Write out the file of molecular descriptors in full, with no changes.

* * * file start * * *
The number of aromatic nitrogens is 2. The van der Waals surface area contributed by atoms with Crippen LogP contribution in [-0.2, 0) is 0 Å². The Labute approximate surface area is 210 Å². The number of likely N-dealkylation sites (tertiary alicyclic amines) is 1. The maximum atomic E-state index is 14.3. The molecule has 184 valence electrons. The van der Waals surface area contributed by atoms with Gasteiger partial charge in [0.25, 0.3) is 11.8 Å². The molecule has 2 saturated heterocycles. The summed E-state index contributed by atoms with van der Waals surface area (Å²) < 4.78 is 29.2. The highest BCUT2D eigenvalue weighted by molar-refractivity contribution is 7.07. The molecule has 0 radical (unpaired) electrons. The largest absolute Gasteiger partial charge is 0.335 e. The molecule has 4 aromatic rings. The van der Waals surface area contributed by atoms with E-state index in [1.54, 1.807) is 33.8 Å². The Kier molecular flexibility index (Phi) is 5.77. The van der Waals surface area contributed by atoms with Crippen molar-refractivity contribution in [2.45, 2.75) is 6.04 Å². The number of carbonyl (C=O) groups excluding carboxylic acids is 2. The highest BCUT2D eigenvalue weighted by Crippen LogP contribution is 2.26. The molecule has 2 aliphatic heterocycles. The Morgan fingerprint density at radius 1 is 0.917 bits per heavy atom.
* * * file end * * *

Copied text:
The number of aromatic nitrogens is 2. The van der Waals surface area contributed by atoms with Crippen LogP contribution in [-0.2, 0) is 0 Å². The Labute approximate surface area is 210 Å². The number of likely N-dealkylation sites (tertiary alicyclic amines) is 1. The maximum atomic E-state index is 14.3. The molecule has 184 valence electrons. The van der Waals surface area contributed by atoms with Gasteiger partial charge in [0.25, 0.3) is 11.8 Å². The molecule has 2 saturated heterocycles. The summed E-state index contributed by atoms with van der Waals surface area (Å²) < 4.78 is 29.2. The highest BCUT2D eigenvalue weighted by molar-refractivity contribution is 7.07. The molecule has 0 radical (unpaired) electrons. The largest absolute Gasteiger partial charge is 0.335 e. The molecule has 4 aromatic rings. The van der Waals surface area contributed by atoms with E-state index in [1.54, 1.807) is 33.8 Å². The Kier molecular flexibility index (Phi) is 5.77. The van der Waals surface area contributed by atoms with Crippen molar-refractivity contribution in [2.45, 2.75) is 6.04 Å². The number of carbonyl (C=O) groups excluding carboxylic acids is 2. The highest BCUT2D eigenvalue weighted by Crippen LogP contribution is 2.26. The molecule has 2 aliphatic heterocycles. The Morgan fingerprint density at radius 1 is 0.917 bits per heavy atom.